Is there any possibility of rating the Macbook Pro's screen as well? The 2008- ones, with LED backlights?

    They r 15.4, 1440x900, and quiet a joy to work with. I wonder where would they be on your list of laptop LCDs?
  • oymd - Thursday, February 26, 2009 - link

    Oh...I meant the aluminum ones, not the new black framed ones...guess they are the 2007- models Reply
  • Jorgisven - Thursday, February 26, 2009 - link

    I'd agree, but the only time I even appreciate the extra pixels is in gaming. 1440x900 seems fine to me for normal web browsing and documents, but for gaming, the issue is that the graphic technology for laptops lags behind that of desktops. Trying to crank out 1920 res on an integrated chip usually results in abysmal performance, and gaming performance is more important to me. I realize laptops are not necessarily the best candidates for gaming though...

    Also, when cranking that much power to an LCD and optical drive, watching a Blu-Ray is sometimes out of the question on any battery older than a year or two. This isn't an issue yet, because laptop blu-ray hasn't been out long enough. Hopefully, this issue will get addressed by OEM's in the near future. Apple already has their 8-hour battery rolling out with a high-res screen, but neglects to offer a Blu-Ray player.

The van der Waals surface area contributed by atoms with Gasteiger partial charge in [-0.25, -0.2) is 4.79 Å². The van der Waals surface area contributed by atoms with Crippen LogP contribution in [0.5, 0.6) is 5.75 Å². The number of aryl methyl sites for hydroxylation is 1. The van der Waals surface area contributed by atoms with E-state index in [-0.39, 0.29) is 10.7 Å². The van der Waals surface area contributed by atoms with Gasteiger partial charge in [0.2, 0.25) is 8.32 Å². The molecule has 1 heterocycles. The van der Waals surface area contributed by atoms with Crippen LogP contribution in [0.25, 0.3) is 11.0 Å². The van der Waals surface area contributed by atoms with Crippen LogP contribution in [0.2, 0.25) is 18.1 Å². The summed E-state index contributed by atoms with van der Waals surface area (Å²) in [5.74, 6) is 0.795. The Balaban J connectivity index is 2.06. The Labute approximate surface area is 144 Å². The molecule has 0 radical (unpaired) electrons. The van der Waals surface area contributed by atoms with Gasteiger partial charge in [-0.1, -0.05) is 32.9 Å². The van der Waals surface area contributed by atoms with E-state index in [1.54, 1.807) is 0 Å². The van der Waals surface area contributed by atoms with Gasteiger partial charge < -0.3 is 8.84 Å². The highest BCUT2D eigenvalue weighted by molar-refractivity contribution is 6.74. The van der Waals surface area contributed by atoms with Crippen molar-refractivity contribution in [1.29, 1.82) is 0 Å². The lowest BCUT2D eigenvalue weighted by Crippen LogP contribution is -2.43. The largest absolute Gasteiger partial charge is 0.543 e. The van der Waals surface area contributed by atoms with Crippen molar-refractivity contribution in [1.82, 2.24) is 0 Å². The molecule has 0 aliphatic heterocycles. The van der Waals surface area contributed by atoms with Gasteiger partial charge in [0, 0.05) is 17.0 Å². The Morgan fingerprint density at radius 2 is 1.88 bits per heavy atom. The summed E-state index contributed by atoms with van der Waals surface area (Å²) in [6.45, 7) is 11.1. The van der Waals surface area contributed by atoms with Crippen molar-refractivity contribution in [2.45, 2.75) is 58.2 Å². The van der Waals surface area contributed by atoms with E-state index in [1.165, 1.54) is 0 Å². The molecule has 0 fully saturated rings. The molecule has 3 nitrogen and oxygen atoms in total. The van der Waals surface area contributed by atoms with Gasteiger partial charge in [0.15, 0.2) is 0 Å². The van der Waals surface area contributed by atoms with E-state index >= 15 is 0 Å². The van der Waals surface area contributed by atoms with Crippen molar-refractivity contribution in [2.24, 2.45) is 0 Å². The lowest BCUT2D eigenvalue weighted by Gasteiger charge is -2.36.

• Ryan Smith - Thursday, February 26, 2009 - link

    Honestly, I'm not sure how people deal with such ridiculously high pixel pitches on laptop monitors. I have perfect vision and anything below .2mm (such as a 1920x1200 panel in a 15" laptop) is an absolute bear to work with unless my nose is up to the panel. Even adjusting DPI doesn't go far enough in Vista (although it's better in OS X).

    I'd just as much rather see reasonable resolutions on high quality LCDs on laptops, rather than this insane push for 1080+ resolutions and the resulting subpar panels on screens little more than a foot big. The XPS 16 does seem to be an outlier in this respect, though.
  • JarredWalton - Thursday, February 26, 2009 - link